Well, I’m not sure if 50 degrees and winds of something between 10 and 20 MPH qualify as summer, but we took in a summer evening of music on a bit of a road trip to see Crosby Stills and Nash. We were unable to get tickets to the local version of the show, so opted to drive about three hours away to see the group’s summer tour at the Maryhill Winery.
Crosby Stills and Nash or the other variation of the group, Crosby Stills Nash and Young, is one of my favorite musical groups. The music’s been a part of the fabric of society for decades and ranges from old classics that we can all sing by heart to some of the best political protest music of this era.
It was eight years ago that we saw CSNY in their Y2K tour in Portland. Hands down of the numerous concerts I’ve been to, that show was the top. It was passionate, filled with great music and there was an energy in the Rose Garden that you could feel during the full show. CSNY have some of the best harmonizing going in music and their musicianship is incredible.
I mention the older tour because had last evening been my first experience seeing CSN live, I think I would have been disappointed. The show wasn’t bad, but unlike the show from eight years ago, the group’s age showed at times. Harmonies were a bit off, especially on the first number of each set and the event had more of a feeling of nostalgia as much as anything else. The Seattle Times ran a review from the concert in Seattle and it strikes pretty close to what I’d say about the one we saw.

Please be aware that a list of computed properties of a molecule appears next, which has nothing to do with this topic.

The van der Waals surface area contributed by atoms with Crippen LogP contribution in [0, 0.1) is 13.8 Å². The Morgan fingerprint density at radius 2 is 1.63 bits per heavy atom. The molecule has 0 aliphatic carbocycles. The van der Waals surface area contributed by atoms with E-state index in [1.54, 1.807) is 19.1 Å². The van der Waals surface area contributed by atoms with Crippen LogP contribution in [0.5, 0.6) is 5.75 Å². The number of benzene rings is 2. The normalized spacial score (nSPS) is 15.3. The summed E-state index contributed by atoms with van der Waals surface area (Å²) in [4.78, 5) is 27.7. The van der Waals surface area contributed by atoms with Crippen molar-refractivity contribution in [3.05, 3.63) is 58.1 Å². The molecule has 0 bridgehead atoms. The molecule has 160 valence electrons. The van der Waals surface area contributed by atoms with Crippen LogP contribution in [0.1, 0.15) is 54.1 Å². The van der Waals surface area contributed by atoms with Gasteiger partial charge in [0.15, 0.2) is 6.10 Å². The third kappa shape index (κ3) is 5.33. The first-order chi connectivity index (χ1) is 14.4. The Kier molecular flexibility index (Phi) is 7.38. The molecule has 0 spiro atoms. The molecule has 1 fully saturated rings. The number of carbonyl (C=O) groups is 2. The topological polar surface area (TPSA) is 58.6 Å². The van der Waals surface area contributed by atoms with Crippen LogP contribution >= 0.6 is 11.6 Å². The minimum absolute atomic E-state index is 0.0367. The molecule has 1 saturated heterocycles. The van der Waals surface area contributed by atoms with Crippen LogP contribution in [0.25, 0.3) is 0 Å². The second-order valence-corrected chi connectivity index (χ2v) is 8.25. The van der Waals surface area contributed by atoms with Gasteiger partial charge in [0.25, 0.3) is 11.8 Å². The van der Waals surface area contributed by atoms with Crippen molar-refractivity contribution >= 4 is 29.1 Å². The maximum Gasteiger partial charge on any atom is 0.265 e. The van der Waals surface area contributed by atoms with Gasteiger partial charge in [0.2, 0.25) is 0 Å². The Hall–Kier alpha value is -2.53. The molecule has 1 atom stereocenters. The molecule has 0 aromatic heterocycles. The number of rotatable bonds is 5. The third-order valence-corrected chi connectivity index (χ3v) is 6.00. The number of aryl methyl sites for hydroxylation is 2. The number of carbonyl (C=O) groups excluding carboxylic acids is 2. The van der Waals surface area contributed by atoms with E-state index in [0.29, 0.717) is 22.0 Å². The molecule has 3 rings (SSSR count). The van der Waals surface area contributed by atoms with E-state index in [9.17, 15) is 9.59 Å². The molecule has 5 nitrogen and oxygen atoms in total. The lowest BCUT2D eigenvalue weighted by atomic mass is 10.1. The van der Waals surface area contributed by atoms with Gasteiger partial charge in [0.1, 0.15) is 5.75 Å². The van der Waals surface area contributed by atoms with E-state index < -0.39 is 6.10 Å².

The Maryhill winery itself seems like it could be a nice place for a summer concert. The weather when we went was chilly and windy but the setting itself by the Columbia River was pleasant. It offers an amphitheater with a little more than 1,000 reserved seats with hill seating for a few more thousand. Overall acoustics at the venue are reasonable for an outdoor facility but when there’s a strong breeze, sound from the stage gets a bit wavy.
On the way home we stopped off at the Boulder Creek National Recreation Trail for a bit of a hike. It was a great hike along the edge of a creek down to a cave that’s thousands of years old. The path winds through a forest and the sound of the wind through the pines and the smells and sounds of the forest remind me how much beauty Washington has to offer.
I enjoy these sorts of hikes also because they are a great way to exercise mobility skills. There’s nothing like walking along a trail with a cliff on the edge to heighten you’re the attention you pay to where you are walking. This trail offered many twists and turns and moderate hills and it was especially nice to be able to handle the hike with success with some of the vestibular issues I’ve been working on for the past year.